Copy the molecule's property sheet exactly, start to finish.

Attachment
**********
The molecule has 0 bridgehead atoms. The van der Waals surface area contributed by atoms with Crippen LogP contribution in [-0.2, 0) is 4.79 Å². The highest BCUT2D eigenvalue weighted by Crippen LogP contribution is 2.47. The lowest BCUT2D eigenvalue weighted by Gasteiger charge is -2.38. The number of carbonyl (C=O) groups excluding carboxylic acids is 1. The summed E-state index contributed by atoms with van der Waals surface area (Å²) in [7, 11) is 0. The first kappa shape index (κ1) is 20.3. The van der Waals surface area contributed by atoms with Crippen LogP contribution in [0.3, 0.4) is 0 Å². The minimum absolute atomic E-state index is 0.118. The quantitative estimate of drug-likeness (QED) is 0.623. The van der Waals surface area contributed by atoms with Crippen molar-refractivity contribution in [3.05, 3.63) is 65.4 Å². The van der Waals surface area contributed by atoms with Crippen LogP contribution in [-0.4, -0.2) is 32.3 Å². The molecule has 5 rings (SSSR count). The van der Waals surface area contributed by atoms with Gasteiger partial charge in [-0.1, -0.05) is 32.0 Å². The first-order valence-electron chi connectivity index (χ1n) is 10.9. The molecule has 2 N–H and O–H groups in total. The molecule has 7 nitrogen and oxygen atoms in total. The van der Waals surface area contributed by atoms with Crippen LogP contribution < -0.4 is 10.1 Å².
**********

The molecule has 0 bridgehead atoms. The van der Waals surface area contributed by atoms with Crippen LogP contribution in [-0.2, 0) is 4.79 Å². The highest BCUT2D eigenvalue weighted by Crippen LogP contribution is 2.47. The lowest BCUT2D eigenvalue weighted by Gasteiger charge is -2.38. The number of carbonyl (C=O) groups excluding carboxylic acids is 1. The summed E-state index contributed by atoms with van der Waals surface area (Å²) in [7, 11) is 0. The first kappa shape index (κ1) is 20.3. The van der Waals surface area contributed by atoms with Crippen LogP contribution in [0.3, 0.4) is 0 Å². The minimum absolute atomic E-state index is 0.118. The quantitative estimate of drug-likeness (QED) is 0.623. The van der Waals surface area contributed by atoms with Crippen molar-refractivity contribution in [3.05, 3.63) is 65.4 Å². The van der Waals surface area contributed by atoms with Crippen LogP contribution in [-0.4, -0.2) is 32.3 Å². The molecule has 5 rings (SSSR count). The van der Waals surface area contributed by atoms with Gasteiger partial charge in [-0.1, -0.05) is 32.0 Å². The first-order valence-electron chi connectivity index (χ1n) is 10.9. The molecule has 2 N–H and O–H groups in total. The molecule has 7 nitrogen and oxygen atoms in total. The van der Waals surface area contributed by atoms with Crippen LogP contribution < -0.4 is 10.1 Å².